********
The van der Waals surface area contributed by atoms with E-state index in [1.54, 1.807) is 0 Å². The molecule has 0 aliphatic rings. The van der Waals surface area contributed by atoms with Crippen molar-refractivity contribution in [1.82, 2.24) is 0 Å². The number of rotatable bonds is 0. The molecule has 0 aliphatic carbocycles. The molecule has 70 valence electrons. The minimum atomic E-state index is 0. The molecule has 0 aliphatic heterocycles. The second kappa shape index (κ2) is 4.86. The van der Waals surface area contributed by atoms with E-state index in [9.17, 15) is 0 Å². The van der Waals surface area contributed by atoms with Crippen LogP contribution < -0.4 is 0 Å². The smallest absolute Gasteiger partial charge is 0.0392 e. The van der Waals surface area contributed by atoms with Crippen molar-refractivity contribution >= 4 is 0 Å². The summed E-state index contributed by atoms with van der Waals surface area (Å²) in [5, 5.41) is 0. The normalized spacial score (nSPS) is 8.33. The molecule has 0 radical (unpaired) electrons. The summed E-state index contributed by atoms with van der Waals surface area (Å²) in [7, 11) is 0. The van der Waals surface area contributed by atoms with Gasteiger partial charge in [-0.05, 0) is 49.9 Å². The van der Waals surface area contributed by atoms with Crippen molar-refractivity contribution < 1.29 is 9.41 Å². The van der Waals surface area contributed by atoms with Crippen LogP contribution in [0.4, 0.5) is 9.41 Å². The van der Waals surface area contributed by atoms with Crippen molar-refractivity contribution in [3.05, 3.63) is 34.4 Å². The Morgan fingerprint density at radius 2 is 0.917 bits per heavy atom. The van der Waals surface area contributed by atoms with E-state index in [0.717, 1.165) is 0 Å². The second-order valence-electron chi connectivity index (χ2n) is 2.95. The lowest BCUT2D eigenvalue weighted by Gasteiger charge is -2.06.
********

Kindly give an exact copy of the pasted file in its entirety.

The van der Waals surface area contributed by atoms with E-state index in [1.54, 1.807) is 0 Å². The molecule has 0 aliphatic rings. The van der Waals surface area contributed by atoms with Crippen molar-refractivity contribution in [1.82, 2.24) is 0 Å². The number of rotatable bonds is 0. The molecule has 0 aliphatic carbocycles. The molecule has 70 valence electrons. The minimum atomic E-state index is 0. The molecule has 0 aliphatic heterocycles. The second kappa shape index (κ2) is 4.86. The van der Waals surface area contributed by atoms with E-state index in [9.17, 15) is 0 Å². The van der Waals surface area contributed by atoms with Crippen LogP contribution < -0.4 is 0 Å². The smallest absolute Gasteiger partial charge is 0.0392 e. The van der Waals surface area contributed by atoms with Crippen molar-refractivity contribution >= 4 is 0 Å². The summed E-state index contributed by atoms with van der Waals surface area (Å²) in [5, 5.41) is 0. The normalized spacial score (nSPS) is 8.33. The molecule has 0 radical (unpaired) electrons. The summed E-state index contributed by atoms with van der Waals surface area (Å²) in [7, 11) is 0. The van der Waals surface area contributed by atoms with Gasteiger partial charge in [-0.05, 0) is 49.9 Å². The van der Waals surface area contributed by atoms with Crippen molar-refractivity contribution < 1.29 is 9.41 Å². The van der Waals surface area contributed by atoms with Crippen LogP contribution in [0.4, 0.5) is 9.41 Å². The van der Waals surface area contributed by atoms with Crippen molar-refractivity contribution in [3.05, 3.63) is 34.4 Å². The Morgan fingerprint density at radius 2 is 0.917 bits per heavy atom. The van der Waals surface area contributed by atoms with E-state index in [0.717, 1.165) is 0 Å². The second-order valence-electron chi connectivity index (χ2n) is 2.95. The lowest BCUT2D eigenvalue weighted by Gasteiger charge is -2.06.